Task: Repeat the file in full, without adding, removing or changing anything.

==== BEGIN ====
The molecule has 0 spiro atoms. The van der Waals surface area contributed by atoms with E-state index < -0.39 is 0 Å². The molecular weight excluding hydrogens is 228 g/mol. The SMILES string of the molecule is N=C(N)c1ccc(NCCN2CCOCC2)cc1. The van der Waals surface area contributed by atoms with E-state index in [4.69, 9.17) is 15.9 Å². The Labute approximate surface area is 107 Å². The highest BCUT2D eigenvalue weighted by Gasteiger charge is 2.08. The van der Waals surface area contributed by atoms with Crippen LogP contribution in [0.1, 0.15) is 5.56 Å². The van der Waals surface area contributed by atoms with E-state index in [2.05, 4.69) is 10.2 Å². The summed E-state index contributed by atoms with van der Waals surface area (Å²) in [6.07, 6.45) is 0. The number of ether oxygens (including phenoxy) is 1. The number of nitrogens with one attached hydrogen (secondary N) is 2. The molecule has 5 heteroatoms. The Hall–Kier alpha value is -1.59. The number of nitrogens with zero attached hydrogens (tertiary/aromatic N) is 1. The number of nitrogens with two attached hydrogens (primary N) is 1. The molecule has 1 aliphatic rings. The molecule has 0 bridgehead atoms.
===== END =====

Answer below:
The molecule has 0 spiro atoms. The van der Waals surface area contributed by atoms with E-state index < -0.39 is 0 Å². The molecular weight excluding hydrogens is 228 g/mol. The SMILES string of the molecule is N=C(N)c1ccc(NCCN2CCOCC2)cc1. The van der Waals surface area contributed by atoms with E-state index in [4.69, 9.17) is 15.9 Å². The Labute approximate surface area is 107 Å². The highest BCUT2D eigenvalue weighted by Gasteiger charge is 2.08. The van der Waals surface area contributed by atoms with Crippen LogP contribution in [0.1, 0.15) is 5.56 Å². The van der Waals surface area contributed by atoms with E-state index in [2.05, 4.69) is 10.2 Å². The summed E-state index contributed by atoms with van der Waals surface area (Å²) in [6.07, 6.45) is 0. The number of ether oxygens (including phenoxy) is 1. The number of nitrogens with one attached hydrogen (secondary N) is 2. The molecule has 5 heteroatoms. The Hall–Kier alpha value is -1.59. The number of nitrogens with zero attached hydrogens (tertiary/aromatic N) is 1. The number of nitrogens with two attached hydrogens (primary N) is 1. The molecule has 1 aliphatic rings. The molecule has 0 bridgehead atoms.